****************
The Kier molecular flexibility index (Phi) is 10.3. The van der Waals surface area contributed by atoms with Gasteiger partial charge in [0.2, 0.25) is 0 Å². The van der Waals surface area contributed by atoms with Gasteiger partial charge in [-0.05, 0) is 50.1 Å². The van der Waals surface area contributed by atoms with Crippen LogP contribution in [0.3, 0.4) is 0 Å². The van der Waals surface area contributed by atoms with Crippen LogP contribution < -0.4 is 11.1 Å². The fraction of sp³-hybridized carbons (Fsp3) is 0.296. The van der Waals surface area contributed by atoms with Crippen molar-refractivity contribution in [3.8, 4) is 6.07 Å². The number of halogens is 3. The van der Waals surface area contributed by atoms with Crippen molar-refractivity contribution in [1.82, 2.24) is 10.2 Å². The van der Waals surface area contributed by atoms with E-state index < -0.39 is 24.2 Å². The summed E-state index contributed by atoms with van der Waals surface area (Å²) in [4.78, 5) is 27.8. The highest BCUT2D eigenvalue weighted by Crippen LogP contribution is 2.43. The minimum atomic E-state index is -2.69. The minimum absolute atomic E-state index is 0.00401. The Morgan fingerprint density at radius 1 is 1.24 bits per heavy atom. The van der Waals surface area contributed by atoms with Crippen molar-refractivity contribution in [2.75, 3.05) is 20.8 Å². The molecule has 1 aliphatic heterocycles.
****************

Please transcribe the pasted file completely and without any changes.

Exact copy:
The Kier molecular flexibility index (Phi) is 10.3. The van der Waals surface area contributed by atoms with Gasteiger partial charge in [0.2, 0.25) is 0 Å². The van der Waals surface area contributed by atoms with Gasteiger partial charge in [-0.05, 0) is 50.1 Å². The van der Waals surface area contributed by atoms with Crippen LogP contribution in [0.3, 0.4) is 0 Å². The van der Waals surface area contributed by atoms with Crippen LogP contribution < -0.4 is 11.1 Å². The fraction of sp³-hybridized carbons (Fsp3) is 0.296. The van der Waals surface area contributed by atoms with Crippen molar-refractivity contribution in [3.8, 4) is 6.07 Å². The number of halogens is 3. The van der Waals surface area contributed by atoms with Crippen molar-refractivity contribution in [1.82, 2.24) is 10.2 Å². The van der Waals surface area contributed by atoms with E-state index < -0.39 is 24.2 Å². The summed E-state index contributed by atoms with van der Waals surface area (Å²) in [4.78, 5) is 27.8. The highest BCUT2D eigenvalue weighted by Crippen LogP contribution is 2.43. The minimum atomic E-state index is -2.69. The minimum absolute atomic E-state index is 0.00401. The Morgan fingerprint density at radius 1 is 1.24 bits per heavy atom. The van der Waals surface area contributed by atoms with Crippen molar-refractivity contribution in [2.75, 3.05) is 20.8 Å². The molecule has 1 aliphatic heterocycles.